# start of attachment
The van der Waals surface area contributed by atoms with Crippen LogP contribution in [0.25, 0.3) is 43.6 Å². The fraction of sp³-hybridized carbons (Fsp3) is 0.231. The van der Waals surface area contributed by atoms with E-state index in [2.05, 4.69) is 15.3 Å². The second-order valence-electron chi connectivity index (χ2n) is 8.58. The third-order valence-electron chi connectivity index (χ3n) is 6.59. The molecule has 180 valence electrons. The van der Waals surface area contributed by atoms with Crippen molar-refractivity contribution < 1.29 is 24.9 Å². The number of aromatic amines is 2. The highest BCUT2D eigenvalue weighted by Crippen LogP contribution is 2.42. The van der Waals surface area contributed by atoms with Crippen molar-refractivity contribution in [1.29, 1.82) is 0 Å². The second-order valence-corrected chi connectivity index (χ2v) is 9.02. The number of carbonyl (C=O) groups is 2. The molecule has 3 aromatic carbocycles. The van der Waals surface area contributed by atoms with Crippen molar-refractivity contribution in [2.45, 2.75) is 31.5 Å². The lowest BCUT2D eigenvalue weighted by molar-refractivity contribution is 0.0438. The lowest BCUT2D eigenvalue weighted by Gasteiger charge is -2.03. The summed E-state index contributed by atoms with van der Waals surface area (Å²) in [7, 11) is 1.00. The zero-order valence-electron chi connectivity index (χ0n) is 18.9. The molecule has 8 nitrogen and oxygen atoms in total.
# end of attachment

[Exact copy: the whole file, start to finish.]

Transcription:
The van der Waals surface area contributed by atoms with Crippen LogP contribution in [0.25, 0.3) is 43.6 Å². The fraction of sp³-hybridized carbons (Fsp3) is 0.231. The van der Waals surface area contributed by atoms with E-state index in [2.05, 4.69) is 15.3 Å². The second-order valence-electron chi connectivity index (χ2n) is 8.58. The third-order valence-electron chi connectivity index (χ3n) is 6.59. The molecule has 180 valence electrons. The van der Waals surface area contributed by atoms with Crippen molar-refractivity contribution < 1.29 is 24.9 Å². The number of aromatic amines is 2. The highest BCUT2D eigenvalue weighted by Crippen LogP contribution is 2.42. The van der Waals surface area contributed by atoms with Crippen molar-refractivity contribution in [1.29, 1.82) is 0 Å². The second-order valence-corrected chi connectivity index (χ2v) is 9.02. The number of carbonyl (C=O) groups is 2. The molecule has 3 aromatic carbocycles. The van der Waals surface area contributed by atoms with Crippen molar-refractivity contribution in [2.45, 2.75) is 31.5 Å². The lowest BCUT2D eigenvalue weighted by molar-refractivity contribution is 0.0438. The lowest BCUT2D eigenvalue weighted by Gasteiger charge is -2.03. The summed E-state index contributed by atoms with van der Waals surface area (Å²) in [7, 11) is 1.00. The zero-order valence-electron chi connectivity index (χ0n) is 18.9. The molecule has 8 nitrogen and oxygen atoms in total.